before starting treatment can also lead the patient to discontinue treatment when he feels better.
Patients undergoing TB treatment discontinue treatment partially or completely during adverse drug reactions leading to non-adherence with
therapy. Because of poverty, patients buy only 1 or 2 kinds of drugs in the regimen. Another practice is to buy drugs in installment depending on
available budget. Due to the hard times, patients are seen to prioritize on their basic needs such as food, shelter, etc.

Frequent or prolonged shortages of the anti-TB drugs due to financial constraints in developing countries can lead to poor management of a TB
program. The use of drugs or drug combinations of unproven bioavailability will also lead to the emergence of multi-drug resistant TB>
The MDRTB Program of the Lung Center of the Philippines started in 1995 to systematically address the situation. The objectives of the program

To establish a registry of patients with proven MDRTB disease.


To provide follow-up and treatment services for patients in the MDRTB registry.


To develop a treatment protocol for newly diagnosed MDRTB.


To spearhead, facilitate and coordinate researches in MDRTB.


To establish a data bank on MDRTB.

Over the past 10 years of treating MDR-TB in the country, the treatment outcome was dismal wiht only less than 30 percent cured with a significant
number of these patients having the disease again attesting to the enormity of the problem. Unavailability of most of the second line drugs to
treat MDRTB was the main weakness of the program. By the year 2004, the Lung Center was considered as a partner of the Tropical Disease
Foundation DOTS-Plus Center, a private organization headed by DR. Thelma Tupasi. Funds from the Global Fund to fight AIDS, Tuberculosis and
Malaria have been supporting the DOTS-Plus pilot project ensuring steady supply of quality second line drugs for our MDR-TB patients.
The MDRTB support group, inspired by the spirit of compassion, is committed to the act of empowering patients undergoing treatment for
TB. It aims to help improve their well-being, and enable them to assist other TB patients and/or act as the case provider for the TB programs.
The Support Group
The MDRTB support group of the Lung Center of the Philippines started in June 2005 in a tertiary government treatment center for
Programmatic Multi-drug Resistant TB Management (PMTM). The support group is composed of MDRTB patients from all walks of life, undergoing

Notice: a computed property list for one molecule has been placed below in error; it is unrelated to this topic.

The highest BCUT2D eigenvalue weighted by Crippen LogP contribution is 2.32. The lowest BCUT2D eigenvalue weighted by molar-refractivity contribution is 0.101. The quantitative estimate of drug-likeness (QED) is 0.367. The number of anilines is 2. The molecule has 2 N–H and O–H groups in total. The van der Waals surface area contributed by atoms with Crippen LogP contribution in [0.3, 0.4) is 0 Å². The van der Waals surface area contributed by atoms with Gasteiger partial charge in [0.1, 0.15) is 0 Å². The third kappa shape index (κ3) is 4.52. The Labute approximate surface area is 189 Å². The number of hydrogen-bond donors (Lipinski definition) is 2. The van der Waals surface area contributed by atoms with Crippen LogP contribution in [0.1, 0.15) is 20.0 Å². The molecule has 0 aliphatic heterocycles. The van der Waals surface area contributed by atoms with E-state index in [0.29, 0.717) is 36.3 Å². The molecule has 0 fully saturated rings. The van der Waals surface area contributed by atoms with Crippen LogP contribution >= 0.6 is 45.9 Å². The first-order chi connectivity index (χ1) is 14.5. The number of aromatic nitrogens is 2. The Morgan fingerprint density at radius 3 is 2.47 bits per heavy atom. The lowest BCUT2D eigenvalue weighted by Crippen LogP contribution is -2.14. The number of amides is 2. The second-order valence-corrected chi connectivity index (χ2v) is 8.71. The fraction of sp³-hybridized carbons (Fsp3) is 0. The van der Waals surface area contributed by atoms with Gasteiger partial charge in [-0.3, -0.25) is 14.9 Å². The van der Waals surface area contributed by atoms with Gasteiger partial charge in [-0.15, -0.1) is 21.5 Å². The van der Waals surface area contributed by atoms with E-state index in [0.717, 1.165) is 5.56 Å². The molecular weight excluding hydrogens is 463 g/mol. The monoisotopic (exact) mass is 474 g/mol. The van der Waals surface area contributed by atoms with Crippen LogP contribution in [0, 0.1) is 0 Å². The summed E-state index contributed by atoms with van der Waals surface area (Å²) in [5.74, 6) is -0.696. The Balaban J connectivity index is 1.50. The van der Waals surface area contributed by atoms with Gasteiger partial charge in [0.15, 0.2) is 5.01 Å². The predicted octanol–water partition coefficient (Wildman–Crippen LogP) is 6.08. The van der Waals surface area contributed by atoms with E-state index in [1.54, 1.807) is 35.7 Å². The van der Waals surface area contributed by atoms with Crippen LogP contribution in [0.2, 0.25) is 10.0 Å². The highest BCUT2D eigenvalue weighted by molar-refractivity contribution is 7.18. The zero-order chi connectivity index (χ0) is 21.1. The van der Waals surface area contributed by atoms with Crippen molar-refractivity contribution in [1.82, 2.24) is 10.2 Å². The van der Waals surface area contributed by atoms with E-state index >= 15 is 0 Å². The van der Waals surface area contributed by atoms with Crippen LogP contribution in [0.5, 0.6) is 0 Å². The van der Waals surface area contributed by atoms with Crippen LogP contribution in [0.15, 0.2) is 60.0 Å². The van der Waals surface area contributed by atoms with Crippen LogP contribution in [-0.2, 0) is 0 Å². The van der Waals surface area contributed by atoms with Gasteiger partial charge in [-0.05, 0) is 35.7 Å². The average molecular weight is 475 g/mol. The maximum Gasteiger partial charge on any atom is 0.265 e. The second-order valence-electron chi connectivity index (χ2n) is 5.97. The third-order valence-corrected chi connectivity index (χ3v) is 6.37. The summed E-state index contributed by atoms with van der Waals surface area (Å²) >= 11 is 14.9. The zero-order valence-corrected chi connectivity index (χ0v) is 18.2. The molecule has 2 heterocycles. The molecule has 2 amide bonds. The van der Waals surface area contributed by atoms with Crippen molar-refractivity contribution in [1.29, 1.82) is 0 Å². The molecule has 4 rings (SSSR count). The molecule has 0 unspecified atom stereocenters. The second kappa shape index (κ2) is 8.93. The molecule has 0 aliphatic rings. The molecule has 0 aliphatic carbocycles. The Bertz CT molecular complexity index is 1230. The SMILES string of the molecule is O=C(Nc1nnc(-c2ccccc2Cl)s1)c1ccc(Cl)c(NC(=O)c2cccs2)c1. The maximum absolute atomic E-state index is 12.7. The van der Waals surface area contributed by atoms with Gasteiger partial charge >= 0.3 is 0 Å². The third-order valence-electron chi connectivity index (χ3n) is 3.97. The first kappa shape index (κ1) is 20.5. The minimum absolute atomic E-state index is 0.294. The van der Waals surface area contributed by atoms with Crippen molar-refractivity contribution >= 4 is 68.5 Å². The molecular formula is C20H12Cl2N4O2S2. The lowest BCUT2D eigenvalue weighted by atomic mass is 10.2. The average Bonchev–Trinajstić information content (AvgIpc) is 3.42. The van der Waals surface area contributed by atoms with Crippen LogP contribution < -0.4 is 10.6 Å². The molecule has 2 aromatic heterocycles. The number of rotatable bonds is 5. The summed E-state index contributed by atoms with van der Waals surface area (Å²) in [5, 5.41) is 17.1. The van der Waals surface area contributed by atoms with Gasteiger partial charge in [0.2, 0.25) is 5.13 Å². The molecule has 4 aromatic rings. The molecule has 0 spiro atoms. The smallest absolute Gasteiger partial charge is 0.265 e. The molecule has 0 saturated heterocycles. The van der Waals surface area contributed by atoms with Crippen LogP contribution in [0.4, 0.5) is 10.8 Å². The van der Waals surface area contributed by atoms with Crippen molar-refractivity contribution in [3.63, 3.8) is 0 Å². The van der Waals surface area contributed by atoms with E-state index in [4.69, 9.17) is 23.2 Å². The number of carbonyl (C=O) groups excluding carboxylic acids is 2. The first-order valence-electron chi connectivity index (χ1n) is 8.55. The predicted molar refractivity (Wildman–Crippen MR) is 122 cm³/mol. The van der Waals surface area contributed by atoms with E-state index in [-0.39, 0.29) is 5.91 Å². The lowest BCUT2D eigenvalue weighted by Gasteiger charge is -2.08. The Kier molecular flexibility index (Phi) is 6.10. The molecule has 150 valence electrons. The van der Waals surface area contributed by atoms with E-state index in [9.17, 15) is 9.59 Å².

treatment with second line drugs. It is based at the LCP DOTS Center in the Public Health Domiciliary unit (PHDU) of the Lung Center of the
Philippines , located in Quezon Avenue , Quezon City .
To establish an organization of current MDRTB patients who will advocate the treatment compliance of multi-drug TB patients for a period at
least 18 months to achieve complete health restoration.
Roles and Responsibilities of Support Group Members:

Act as counselors to newly-enrolled MDRTB patients in the DOTS clinic for treatment compliance
other patients taking anti-TB drugs, or act as the treatment partner of another patient

Assist in addressing the psychosocial problems among MDRTB patients

Share experiences and serve as advocates during socialization

Assist the staff of LCP-DOTS center in retrieving defaulters

Refer or report patients who experience an adverse reaction or side effect from medications

Assist the clinic staff in watching

The Support Group:

Has a set of officers acting as leaders for all patients enrolled at the DOTS clinic
Conducts monthly general meetings/socializations
Organizes group discussions at least twice a month
Plans income generating projects for livelihood purposes

Self-Help Support Group Project:

Income generating projects are initiated by volunteers who work to earn some money for their basic needs while undergoing treatment.

Volunteers support other less fortunate patients in working for a living.

Share Your Blessings. Help Sponsor an MDRTB Patient.
The Challenge:
Patient involvement in the empowerment of oneself and of others in controlling TB, in collaboration with health care providers